Optical and Photonic Solutions Blog


The Next Revolution in Optics – Metalenses

Do you know what metalenses are?  Metalenses can control light by its surface properties and can be flat and thin. Spherical aberrations are not an issue and these special lenses can replace bulky curved lenses. This has the potential to reduce the amount of lenses in a system and create compact lens systems for imaging, sensing, and display applications.

A few years ago, Samsung combined metalenses and refractive lenses to develop a smartphone camera sensor surpassing 100 megapixels.[1] LG developed an ultrathin camera metalens for self-driving electric vehicles. Metalenses pave the way for drastic miniaturization of imaging systems like electric vehicles cameras, and they can also be used in phones and various other micro-camera applications.[2] In addition, researchers in the U.S. used a common semiconductor manufacturing process to produce a large aperture, flat metalens. It was used as the objective lens in a simple telescope, and it achieved superior resolving power and produced clear images of the surface of the Moon.[3]

Though metalenses are a promising advance in scaling down the size of optical systems, there are challenges, both in designing them and manufacturing them to scale.

One challenge with metalenses is designing a metalens with millions of variable subwavelength unit-cells, called meta-atoms, to modulate light locally and coherently requires design experience and a deep understanding of fundamental physics. Metalens designs involve defined lens phase profiles, a meta-atom library, and layout of the meta-atoms on the metalens surface.  Then, the optical designer must choose an approach to simulate the built metalens to evaluate its performance.

If manually designing a metalens, the approach relies on a pre-defined phase profile, which is valid for a fixed incident condition only because the transfer function of the meta-atoms varies at different wavelength, incident angle, and polarization. Therefore, a phase profile optimized at a particular incident condition is not valid at others. As a result, it is very difficult to design a metalens with multiple functions, such as an achromatic lens for a wide spectral range or a large field of view (FOV) lens for wide incident angles.[4]

Could there be a user-friendly design tool to automate metalens design for engineers to design metalens systems quickly and easily? Though significant efforts have been made worldwide to develop automation flows with inverse design capabilities, Synopsys has developed the first fully automated commercial tool, MetaOptic Designer, that provides inverse design capabilities for metaoptics. The optimization algorithm employs the well-known adjoint method, which can easily handle millions of design variables.

To design a metalens in MetaOptic Designer, the user specifies the set of lenses in the optical system and the BSDF database for each, as well as the desired target patterns and focus lengths.  Then, the tool determines the design parameters across each metasurface and exports GDS and optimization results, shown in figure 1.

Figure 1: MetaOptic Designer Overview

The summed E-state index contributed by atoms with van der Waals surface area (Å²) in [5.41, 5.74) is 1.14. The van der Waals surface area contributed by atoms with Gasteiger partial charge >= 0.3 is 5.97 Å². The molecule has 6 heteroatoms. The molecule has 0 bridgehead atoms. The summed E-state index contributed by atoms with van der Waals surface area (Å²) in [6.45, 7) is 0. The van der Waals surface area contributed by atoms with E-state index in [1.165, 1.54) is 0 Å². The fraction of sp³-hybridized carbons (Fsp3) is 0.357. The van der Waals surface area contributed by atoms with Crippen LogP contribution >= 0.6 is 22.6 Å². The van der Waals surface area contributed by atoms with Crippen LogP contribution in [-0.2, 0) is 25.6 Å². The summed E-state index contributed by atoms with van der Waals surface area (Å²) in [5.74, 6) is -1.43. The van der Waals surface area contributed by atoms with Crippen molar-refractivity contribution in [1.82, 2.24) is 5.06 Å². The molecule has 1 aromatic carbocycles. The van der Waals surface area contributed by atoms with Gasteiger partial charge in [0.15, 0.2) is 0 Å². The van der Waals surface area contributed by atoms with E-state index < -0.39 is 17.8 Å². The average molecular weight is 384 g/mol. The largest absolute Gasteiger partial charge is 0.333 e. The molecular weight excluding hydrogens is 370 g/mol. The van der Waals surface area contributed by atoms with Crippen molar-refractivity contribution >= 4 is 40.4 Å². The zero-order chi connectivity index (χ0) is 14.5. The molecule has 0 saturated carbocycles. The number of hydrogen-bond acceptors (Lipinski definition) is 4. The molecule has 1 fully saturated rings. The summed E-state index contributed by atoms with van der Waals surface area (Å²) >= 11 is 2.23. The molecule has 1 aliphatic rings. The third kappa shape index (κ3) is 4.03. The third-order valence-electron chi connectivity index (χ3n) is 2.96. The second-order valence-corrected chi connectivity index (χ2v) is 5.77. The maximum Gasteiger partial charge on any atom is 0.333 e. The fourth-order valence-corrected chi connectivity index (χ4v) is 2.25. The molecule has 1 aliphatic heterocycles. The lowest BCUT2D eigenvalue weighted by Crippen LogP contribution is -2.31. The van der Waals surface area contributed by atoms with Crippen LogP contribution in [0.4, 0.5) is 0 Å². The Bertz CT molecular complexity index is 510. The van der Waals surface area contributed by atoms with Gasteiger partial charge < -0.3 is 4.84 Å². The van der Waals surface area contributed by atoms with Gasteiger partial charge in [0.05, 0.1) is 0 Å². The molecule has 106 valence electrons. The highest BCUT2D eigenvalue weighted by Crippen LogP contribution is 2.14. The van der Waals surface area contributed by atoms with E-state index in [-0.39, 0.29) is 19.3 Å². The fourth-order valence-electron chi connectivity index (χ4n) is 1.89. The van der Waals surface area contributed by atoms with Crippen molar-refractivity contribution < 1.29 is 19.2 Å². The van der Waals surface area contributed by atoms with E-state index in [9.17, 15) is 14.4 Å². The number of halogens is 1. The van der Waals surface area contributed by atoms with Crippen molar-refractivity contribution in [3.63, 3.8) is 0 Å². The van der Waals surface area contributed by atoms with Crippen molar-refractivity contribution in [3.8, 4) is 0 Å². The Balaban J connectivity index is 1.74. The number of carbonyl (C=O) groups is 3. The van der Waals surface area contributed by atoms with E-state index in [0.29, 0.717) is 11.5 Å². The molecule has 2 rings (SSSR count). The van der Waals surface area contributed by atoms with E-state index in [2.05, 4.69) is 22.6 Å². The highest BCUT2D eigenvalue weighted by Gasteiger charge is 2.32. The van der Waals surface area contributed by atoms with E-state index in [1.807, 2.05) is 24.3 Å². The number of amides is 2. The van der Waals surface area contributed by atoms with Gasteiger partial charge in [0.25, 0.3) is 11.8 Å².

Now, optical designers can have a dramatically simplified and speedier design workflow when designing a metalens, with minimum inputs required.

Will metalenses revolutionize the industry? Lead researcher Xingjie Ni at Pennsylvania State University believes that metasurfaces can be a game changer in optics, because their unprecedented capability for light manipulation makes them powerful candidates for next-generation optical systems.[5] On a nanoscale, metalens can also be used to focus vacuum ultraviolet light  on a small spot less than 2 microns in diameter from intricate nanostructures with a zinc oxide thin film.[6]

There’s no question that there will be a demand for compact lens systems and that many more designs will incorporate metalenses. Now, we’re paving a way for designers at all levels of expertise can create novel metalens designs quickly and easily, with accurate optimization results.

To learn more about MetaOptic Designer, see the resources below, or contact us at optics@synopsys.com to request a free demo.

Watch a 5-minute MetaOptic Designer Demo

Other resources


  1. Villas-Boas, A. (August 12, 2019). Samsung just unveiled the first smartphone camera that goes beyond 100 megapixels. Business Insider. https://www.businessinsider.com/samsung-xiaomi-annonce-first-smartphone-camera-with-over-100-megapixels-2019-8?op=1
  2. Zlatev, D. (July 6, 2022). LG developing ultrathin camera metalens for compact and frugal electric vehicle self-driving kits. NotebookCheck. https://www.notebookcheck.net/LG-developing-ultrathin-camera-metalens-for-compact-and-frugal-electricvehicleself-driving-kits.633472.0.html
  3. Telescope with large-aperture metalens images the Moon. https://physicsworld.com/a/telescope-with-large-aperture-metalens-images-the-moon/
  4. Xu, Chenglin (January 2023). Synopsys. “MetaOptic Designer: Automated Design of Metalenses.”
  5. Telescope with large-aperture metalens images the Moon. https://physicsworld.com/a/telescope-with-large-aperture-metalens-images-the-moon
  6. New meta-lens revolutionises vacuum UV optics (July 27, 2022). https://www.dataweek.co.za/16926r